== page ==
What’s the difference between that $30 whey and one which costs $60? If you don’t know, you could be shortchanging your athletic performance. Here’s your insider’s guide to choosing the right kind of sports supplements.

Any gamer knows the virtues of a well-placed power-up. Some give your life-bar a comprehensive refill, while others offer a meager top up, but each will help you reach your end goal of progressing to the next level.

They generate that ‘ahh’ moment, where your avatar laps up the life force needed to keep pressing on, and these digital power-ups are the meatspace equivalent of taking sports supplements. Sadly in the real world, the quality of power-ups isn’t as easy to differentiate between the mega and a regular mushroom in a Mario game.


Why Should You Even Bother to Get the Highest Quality Supplements

The first step in your understanding should always involve dissecting the word ‘supplement’. These products alone cannot create a healthy diet because they are developed to safeguard against shortfalls in your meal plan.

Annoyingly, there isn’t a pill powerful enough to reward you with head-turning results if your eating habits and training plans aren’t on point. So, why should you bother with supplements in favor of eating more delicious whole foods? A portion of the answer can be found in the declining soil quality your once healthy fruit and vegetables are now grown in.

A paper in the Journal of the American College of Nutrition compared data from 1950 to that from 1999 across 43 vegetables and fruits, and discovered declines in the amounts of protein, calcium, phosphorus, iron, riboflavin and vitamin C.

Soil quality has deteriorated so dramatically that in 1950, you could meet your vitamin A RDI with just two peaches; today, you’d need 53. That’s a whole bunch of unwanted calories for the same nutrient fix, which goes to explain the world’s obesity problem.

The big business is big business, with supplements contributing $121.6 billion to the US economy and forking out nearly $15 billion in business taxes, found the Council of Responsible Nutrition.

With so many manufacturers, the prospect of evaluating them all using a standard yardstick is near impossible, even more so when you consider many supplements manufactured in the same plant are rebranded, re-packaged and resold as something completely different.

What’s also important to realize is they’re actually classed as a food product, not a drug. The latter has to undergo extensive clinical studies in order to generate mountains of data that prove their effectiveness and ensure your heart isn’t left shaking like a constipated chihuahua.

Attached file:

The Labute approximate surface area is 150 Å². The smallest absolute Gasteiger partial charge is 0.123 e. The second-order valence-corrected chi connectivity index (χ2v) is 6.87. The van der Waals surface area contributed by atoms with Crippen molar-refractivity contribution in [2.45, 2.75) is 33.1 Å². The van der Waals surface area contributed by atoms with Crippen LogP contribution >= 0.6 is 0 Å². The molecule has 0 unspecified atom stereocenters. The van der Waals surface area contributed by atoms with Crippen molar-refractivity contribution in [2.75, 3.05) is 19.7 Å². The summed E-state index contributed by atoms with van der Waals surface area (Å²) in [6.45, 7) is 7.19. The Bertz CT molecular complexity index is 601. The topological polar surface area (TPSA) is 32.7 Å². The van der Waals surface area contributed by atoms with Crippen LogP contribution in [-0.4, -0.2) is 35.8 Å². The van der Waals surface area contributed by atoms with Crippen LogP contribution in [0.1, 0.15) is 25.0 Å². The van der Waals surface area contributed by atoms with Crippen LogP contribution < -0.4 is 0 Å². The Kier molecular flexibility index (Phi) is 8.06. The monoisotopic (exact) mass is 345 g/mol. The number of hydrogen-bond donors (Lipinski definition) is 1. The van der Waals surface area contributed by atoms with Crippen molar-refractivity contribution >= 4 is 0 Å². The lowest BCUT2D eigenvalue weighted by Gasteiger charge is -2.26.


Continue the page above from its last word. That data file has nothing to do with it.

In the US, for example, The Food and Drug Administration (FDA) reviews all of this info and gives a product the yay or nay. But this is not standard practice with sports supplements.

Yes, supplements have always been forced to live up to their marketing claims, and the FDA has every right to pull something off the shelves if it’s remotely dangerous.

However, they don’t have a right to rule about a consumer’s ‘assumed’ quality of a supplement. This means you could get a low-grade protein marketed at a premium price, and you’d be none the wiser.

What’s more, a supplement’s net efficacy is subject to a host of wildly uncontrollable human variables: sleep, diet, training and genetics, so it’s difficult to know with any certainty, let alone clinically test, if it’s the product actually serving up the exact results you may have paid top dollar for.

Fortunately, you don’t have to let your online shopping clicks become a crap-shoot, and you can take steps to uncover if your favorite supplement is really worth its price tag.


ultimate guide to buying quality supplements


Multi-vitamins: What to look out for

Multi-vitamins are a total waste of money, found a study in Annals of Internal Medicine. They analyzed 27 long-term studies on the subject and found no benefits to either health or longevity, but the egghead researchers failed to factor in folk who took better than average care of their exercise quota.

If you’re training both regularly and intensely, you’re prone to hemorrhaging vital nutrients, such as B vitamins, vitamin C, chromium, selenium, zinc, magnesium, iron and copper. This is because minerals are depleted through sweat and urine, as well as your increased use of them when you’re punching out workouts that are tougher than Chinese algebra.

Your body also greedily scoffs nutrients during the recovery process. This means it’s vital to at least get the required daily minimum amounts, which are listed as easy to understand percentages on the back of every multi-vitamins packaging.

Some products will offer you serves triple what you need, but before you dive in, these could be working against you. So, what can you do?


1. Take vitamin A in a beta-carotene form, which becomes active when needed.

The retinol version’s absorbed quickly then slowly cleared, which can cause toxicity and liver problems.

2. Vitamin K is usually in the form of vitamin K1 from vegetables, so most people aren’t usually deficient in it.